For those of you who have been following Anemone Tube for a long time, we sincerely recommend getting this release. Instead of just buying it digitally, but this wonderfully crafted CD and play it quietly, or aloud. Stream it in full down below, this release is as brutal as it possibly could get, and it isn’t a forced re-hash of older material.

[4th] December: Crowhurst – Shallow

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From America with deep-rooted hatred and especially no love for Bono or The Beatles, comes Crowhurst—a solo-project commanded by Jay Gambit—also known under the guise of Girl 27—a continuation of his sound experiments. Before May of this year the project was a collaborative one with a full band set-up. From then he’s gone from noise, power electronics, dark ambient and back again, including numerous attempts at drone and ambient. We must admit that many of his releases remain unheard but his concepts are of interest. Not only because of his collaborative efforts on split-releases with Water Torture, Et Nihil, Sordo, Human Fluid Rot, Tanner Garza, Black Leather Jesus, Breakdancing Ronald Reagan, Trevor Bolin, et cetera — but because of his productiveness, and transgression between electronic and non-electronic music. Power electronics and power-violence seem to have more in common than one could ever imagine. It’s actually not that hard to fit those genres together, the only bump in the road would be where to draw the line, but there have been even weirder constellations co-operating so nothing should be said about that.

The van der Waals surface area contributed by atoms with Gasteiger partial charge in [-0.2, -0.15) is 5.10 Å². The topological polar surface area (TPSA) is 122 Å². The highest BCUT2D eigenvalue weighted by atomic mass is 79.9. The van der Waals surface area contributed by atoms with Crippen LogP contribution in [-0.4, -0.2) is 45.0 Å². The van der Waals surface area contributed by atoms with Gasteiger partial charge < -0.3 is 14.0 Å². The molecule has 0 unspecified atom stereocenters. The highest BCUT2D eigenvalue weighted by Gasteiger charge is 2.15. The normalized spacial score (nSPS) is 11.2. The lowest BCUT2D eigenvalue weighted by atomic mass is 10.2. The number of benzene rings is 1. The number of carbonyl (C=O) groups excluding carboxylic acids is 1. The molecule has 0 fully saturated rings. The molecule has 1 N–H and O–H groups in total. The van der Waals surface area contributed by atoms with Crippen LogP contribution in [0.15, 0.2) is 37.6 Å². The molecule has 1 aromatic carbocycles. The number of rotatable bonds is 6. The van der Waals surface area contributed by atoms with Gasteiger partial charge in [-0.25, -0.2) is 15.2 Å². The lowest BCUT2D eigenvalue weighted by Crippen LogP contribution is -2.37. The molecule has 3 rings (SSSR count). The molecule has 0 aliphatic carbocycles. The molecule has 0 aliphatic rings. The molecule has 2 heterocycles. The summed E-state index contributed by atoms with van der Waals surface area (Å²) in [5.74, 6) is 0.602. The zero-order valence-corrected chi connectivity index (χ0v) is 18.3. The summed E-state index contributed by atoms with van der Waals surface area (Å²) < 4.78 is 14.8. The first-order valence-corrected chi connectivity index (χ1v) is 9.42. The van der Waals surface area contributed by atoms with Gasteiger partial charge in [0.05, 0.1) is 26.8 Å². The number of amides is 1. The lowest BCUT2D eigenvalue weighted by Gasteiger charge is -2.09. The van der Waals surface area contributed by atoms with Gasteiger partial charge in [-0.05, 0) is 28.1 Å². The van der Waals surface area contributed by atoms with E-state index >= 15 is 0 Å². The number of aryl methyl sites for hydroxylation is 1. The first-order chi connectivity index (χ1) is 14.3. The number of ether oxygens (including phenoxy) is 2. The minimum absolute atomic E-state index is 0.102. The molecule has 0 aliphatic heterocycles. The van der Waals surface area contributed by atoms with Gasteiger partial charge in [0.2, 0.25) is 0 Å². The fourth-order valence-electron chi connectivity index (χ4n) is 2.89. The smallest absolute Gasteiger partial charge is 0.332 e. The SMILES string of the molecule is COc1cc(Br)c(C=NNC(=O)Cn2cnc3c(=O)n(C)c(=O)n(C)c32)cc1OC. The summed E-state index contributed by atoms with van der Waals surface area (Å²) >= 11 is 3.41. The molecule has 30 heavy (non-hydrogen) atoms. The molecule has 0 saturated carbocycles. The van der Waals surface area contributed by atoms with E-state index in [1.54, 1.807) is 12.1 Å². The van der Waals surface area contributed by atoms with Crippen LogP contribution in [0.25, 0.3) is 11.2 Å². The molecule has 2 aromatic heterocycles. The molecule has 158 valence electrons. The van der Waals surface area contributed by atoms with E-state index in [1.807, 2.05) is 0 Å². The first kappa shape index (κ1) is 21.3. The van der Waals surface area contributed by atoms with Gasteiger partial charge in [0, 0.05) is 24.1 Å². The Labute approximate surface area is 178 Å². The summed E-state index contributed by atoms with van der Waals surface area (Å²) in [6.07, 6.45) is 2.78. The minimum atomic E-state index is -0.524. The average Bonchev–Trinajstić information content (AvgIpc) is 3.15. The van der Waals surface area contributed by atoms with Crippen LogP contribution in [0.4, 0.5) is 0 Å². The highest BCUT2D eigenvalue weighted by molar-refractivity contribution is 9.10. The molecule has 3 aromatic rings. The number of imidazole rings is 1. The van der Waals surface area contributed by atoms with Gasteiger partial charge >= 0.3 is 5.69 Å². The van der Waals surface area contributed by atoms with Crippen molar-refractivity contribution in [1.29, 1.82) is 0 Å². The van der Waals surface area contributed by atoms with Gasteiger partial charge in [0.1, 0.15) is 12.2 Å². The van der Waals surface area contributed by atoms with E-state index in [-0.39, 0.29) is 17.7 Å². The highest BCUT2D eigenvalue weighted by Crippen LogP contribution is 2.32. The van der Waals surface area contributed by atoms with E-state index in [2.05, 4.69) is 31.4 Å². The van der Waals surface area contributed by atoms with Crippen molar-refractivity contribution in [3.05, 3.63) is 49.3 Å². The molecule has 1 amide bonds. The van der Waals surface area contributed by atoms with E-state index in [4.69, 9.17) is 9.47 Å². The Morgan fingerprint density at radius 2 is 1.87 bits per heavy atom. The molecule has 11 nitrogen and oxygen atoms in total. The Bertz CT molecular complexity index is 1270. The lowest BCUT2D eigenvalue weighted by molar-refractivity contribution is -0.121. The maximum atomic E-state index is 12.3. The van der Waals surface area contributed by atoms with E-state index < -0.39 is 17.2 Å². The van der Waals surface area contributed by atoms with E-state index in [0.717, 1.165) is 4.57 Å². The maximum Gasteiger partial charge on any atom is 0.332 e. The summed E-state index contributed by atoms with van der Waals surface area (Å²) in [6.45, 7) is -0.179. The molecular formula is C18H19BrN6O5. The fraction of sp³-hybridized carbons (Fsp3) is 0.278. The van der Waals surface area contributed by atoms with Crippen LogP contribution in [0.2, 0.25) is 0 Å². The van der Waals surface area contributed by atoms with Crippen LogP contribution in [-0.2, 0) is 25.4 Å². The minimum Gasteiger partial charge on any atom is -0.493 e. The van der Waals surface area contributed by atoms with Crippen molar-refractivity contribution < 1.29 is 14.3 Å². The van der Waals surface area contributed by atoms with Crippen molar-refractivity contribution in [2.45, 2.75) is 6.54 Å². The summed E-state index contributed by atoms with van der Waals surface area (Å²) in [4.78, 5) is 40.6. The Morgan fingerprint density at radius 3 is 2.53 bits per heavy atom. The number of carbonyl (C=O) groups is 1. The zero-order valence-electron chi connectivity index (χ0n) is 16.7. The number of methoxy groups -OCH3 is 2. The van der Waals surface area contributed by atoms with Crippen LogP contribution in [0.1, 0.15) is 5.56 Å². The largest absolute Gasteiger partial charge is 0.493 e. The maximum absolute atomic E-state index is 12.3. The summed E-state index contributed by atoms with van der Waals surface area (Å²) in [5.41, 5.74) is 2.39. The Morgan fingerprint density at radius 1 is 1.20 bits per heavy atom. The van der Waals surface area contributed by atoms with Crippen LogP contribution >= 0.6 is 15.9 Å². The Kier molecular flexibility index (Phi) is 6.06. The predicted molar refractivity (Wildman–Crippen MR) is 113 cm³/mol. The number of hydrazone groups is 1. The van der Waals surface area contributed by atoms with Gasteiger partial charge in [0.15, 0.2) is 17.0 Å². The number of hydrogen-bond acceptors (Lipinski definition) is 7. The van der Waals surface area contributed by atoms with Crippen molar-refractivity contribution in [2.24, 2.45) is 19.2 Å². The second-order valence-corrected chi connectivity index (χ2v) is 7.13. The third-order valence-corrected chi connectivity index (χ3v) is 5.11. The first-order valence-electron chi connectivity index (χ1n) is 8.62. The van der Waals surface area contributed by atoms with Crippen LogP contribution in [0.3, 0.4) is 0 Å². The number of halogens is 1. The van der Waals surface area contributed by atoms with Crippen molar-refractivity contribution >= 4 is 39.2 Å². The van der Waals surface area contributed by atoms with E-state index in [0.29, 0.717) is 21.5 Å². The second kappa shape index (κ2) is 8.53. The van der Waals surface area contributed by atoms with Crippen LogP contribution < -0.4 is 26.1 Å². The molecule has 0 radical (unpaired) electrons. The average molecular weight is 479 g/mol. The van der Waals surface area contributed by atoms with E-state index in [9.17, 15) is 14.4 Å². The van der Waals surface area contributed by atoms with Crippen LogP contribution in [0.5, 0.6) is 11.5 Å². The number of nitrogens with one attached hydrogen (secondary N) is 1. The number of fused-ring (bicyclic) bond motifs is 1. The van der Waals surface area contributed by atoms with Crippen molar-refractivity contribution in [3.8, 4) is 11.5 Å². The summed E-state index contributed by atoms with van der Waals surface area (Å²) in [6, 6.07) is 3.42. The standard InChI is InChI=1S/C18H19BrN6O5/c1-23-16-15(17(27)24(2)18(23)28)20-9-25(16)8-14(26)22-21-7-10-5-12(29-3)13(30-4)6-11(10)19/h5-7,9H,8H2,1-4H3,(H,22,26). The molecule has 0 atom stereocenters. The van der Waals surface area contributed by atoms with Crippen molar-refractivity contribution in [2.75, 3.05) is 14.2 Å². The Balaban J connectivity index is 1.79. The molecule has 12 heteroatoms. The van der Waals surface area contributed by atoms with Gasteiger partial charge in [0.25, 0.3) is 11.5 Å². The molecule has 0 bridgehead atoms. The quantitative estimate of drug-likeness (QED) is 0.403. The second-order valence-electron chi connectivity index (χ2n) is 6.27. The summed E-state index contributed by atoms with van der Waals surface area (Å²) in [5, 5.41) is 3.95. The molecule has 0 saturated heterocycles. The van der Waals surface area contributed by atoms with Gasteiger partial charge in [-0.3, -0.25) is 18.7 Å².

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One confusion is whether Crowhurst since Girl 27’s first release “And I Hope Nothing Hurts You More​.​.​.” goes back to being a whole “ensemble“, or if it is intended for his personal experimentation. I hope for the latter. Somewhere along the road if you’re not into the phenomenon, you can easily confuse both his solo-project and his supporting players for one and the same, besides the reality of the harshness that separates the two. So it’s good that he chose to go his own way under a whole new name. This makes the connections even more irrelevant and creates a distinction between his follow-up work and the original setting of Crowhurst. Anyhow, his productiveness, let’s return to that. With his harsh noise endeavor, four original releases have been put out, named: “And I Hope Nothing Hurts You More​.​.​.“, “The End“, “Haldol“. and the self-titled release “Girl 27“. He’s also been able to hook in Dreamcatcher for a split-release. Though I am not too sure about the nihilistic tendencies delivered, conceptually the releases make for vivid interpretations.

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So for the 4th of December, Crowhurst have lent himself for a more beat-oriented and noise-driven intermezzo which starts of painfully harsh, keeps going at it for what feels like more then four minutes and then completely dies out into nothingness. It might be a proper transgression from his old self to the new moniker he operates. The song is titled “Shallow” and separates the thin lines between ambient-like noise and a steady rhythm which shakes you around and spins your world 360 degrees in the wrong direction.

Poem:

You be nice to Santa,
he’ll grant you Americana
If you’re not,
he’ll be utterly distraught